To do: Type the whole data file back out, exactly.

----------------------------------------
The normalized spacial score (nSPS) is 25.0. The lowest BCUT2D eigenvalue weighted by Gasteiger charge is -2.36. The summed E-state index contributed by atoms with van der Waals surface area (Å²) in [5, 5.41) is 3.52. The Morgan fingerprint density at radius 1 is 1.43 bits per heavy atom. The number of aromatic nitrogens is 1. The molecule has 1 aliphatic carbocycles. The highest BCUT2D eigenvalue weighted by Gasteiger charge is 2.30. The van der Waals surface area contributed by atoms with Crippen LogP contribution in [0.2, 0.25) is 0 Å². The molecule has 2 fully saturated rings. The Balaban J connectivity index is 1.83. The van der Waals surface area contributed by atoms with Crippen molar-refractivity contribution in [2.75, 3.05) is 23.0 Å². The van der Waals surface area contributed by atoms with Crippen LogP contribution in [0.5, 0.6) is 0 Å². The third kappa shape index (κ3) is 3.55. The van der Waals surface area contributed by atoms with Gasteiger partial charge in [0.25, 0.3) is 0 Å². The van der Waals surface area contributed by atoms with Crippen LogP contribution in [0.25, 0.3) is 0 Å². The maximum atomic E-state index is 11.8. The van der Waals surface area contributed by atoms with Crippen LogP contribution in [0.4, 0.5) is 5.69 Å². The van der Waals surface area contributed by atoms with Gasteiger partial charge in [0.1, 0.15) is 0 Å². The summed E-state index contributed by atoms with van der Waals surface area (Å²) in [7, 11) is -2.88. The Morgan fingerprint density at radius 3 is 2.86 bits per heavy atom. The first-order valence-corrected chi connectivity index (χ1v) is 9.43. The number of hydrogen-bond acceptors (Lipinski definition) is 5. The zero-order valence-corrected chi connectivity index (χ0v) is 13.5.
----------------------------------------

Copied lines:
The normalized spacial score (nSPS) is 25.0. The lowest BCUT2D eigenvalue weighted by Gasteiger charge is -2.36. The summed E-state index contributed by atoms with van der Waals surface area (Å²) in [5, 5.41) is 3.52. The Morgan fingerprint density at radius 1 is 1.43 bits per heavy atom. The number of aromatic nitrogens is 1. The molecule has 1 aliphatic carbocycles. The highest BCUT2D eigenvalue weighted by Gasteiger charge is 2.30. The van der Waals surface area contributed by atoms with Crippen LogP contribution in [0.2, 0.25) is 0 Å². The molecule has 2 fully saturated rings. The Balaban J connectivity index is 1.83. The van der Waals surface area contributed by atoms with Crippen molar-refractivity contribution in [2.75, 3.05) is 23.0 Å². The van der Waals surface area contributed by atoms with Crippen LogP contribution in [0.5, 0.6) is 0 Å². The third kappa shape index (κ3) is 3.55. The van der Waals surface area contributed by atoms with Gasteiger partial charge in [0.25, 0.3) is 0 Å². The van der Waals surface area contributed by atoms with Crippen LogP contribution in [0.25, 0.3) is 0 Å². The maximum atomic E-state index is 11.8. The van der Waals surface area contributed by atoms with Crippen LogP contribution in [0.4, 0.5) is 5.69 Å². The van der Waals surface area contributed by atoms with Gasteiger partial charge in [0.1, 0.15) is 0 Å². The summed E-state index contributed by atoms with van der Waals surface area (Å²) in [7, 11) is -2.88. The Morgan fingerprint density at radius 3 is 2.86 bits per heavy atom. The first-order valence-corrected chi connectivity index (χ1v) is 9.43. The number of hydrogen-bond acceptors (Lipinski definition) is 5. The zero-order valence-corrected chi connectivity index (χ0v) is 13.5.